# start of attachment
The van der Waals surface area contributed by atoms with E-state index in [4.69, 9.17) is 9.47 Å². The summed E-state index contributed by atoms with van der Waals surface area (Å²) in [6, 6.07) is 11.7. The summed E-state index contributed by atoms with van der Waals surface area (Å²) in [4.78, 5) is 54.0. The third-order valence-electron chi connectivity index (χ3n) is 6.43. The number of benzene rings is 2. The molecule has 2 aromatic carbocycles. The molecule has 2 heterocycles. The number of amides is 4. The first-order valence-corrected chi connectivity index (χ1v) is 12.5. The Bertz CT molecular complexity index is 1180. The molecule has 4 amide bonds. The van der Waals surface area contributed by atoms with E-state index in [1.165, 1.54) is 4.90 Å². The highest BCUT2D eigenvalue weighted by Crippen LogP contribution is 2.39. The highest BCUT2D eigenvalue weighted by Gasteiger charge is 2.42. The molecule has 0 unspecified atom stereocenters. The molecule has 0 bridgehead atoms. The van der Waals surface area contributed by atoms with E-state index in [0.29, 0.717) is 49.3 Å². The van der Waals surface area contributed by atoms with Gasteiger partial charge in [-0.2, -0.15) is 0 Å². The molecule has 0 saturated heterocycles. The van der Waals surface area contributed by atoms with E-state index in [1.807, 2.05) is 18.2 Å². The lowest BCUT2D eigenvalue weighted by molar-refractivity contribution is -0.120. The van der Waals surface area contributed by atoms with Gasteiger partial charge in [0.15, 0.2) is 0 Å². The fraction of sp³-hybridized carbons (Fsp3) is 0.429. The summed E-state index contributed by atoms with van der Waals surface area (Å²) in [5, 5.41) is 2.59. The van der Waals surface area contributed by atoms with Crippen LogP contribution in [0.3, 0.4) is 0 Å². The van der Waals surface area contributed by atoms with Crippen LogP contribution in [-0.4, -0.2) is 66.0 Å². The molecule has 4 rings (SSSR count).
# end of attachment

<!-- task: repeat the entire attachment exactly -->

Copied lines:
The van der Waals surface area contributed by atoms with E-state index in [4.69, 9.17) is 9.47 Å². The summed E-state index contributed by atoms with van der Waals surface area (Å²) in [6, 6.07) is 11.7. The summed E-state index contributed by atoms with van der Waals surface area (Å²) in [4.78, 5) is 54.0. The third-order valence-electron chi connectivity index (χ3n) is 6.43. The number of benzene rings is 2. The molecule has 2 aromatic carbocycles. The molecule has 2 heterocycles. The number of amides is 4. The first-order valence-corrected chi connectivity index (χ1v) is 12.5. The Bertz CT molecular complexity index is 1180. The molecule has 4 amide bonds. The van der Waals surface area contributed by atoms with E-state index in [1.165, 1.54) is 4.90 Å². The highest BCUT2D eigenvalue weighted by Crippen LogP contribution is 2.39. The highest BCUT2D eigenvalue weighted by Gasteiger charge is 2.42. The molecule has 0 unspecified atom stereocenters. The molecule has 0 bridgehead atoms. The van der Waals surface area contributed by atoms with E-state index in [0.29, 0.717) is 49.3 Å². The van der Waals surface area contributed by atoms with Gasteiger partial charge in [-0.2, -0.15) is 0 Å². The molecule has 0 saturated heterocycles. The van der Waals surface area contributed by atoms with E-state index in [1.807, 2.05) is 18.2 Å². The lowest BCUT2D eigenvalue weighted by molar-refractivity contribution is -0.120. The van der Waals surface area contributed by atoms with Gasteiger partial charge in [0.15, 0.2) is 0 Å². The fraction of sp³-hybridized carbons (Fsp3) is 0.429. The summed E-state index contributed by atoms with van der Waals surface area (Å²) in [5, 5.41) is 2.59. The van der Waals surface area contributed by atoms with Crippen LogP contribution in [0.3, 0.4) is 0 Å². The van der Waals surface area contributed by atoms with Crippen LogP contribution in [-0.4, -0.2) is 66.0 Å². The molecule has 4 rings (SSSR count).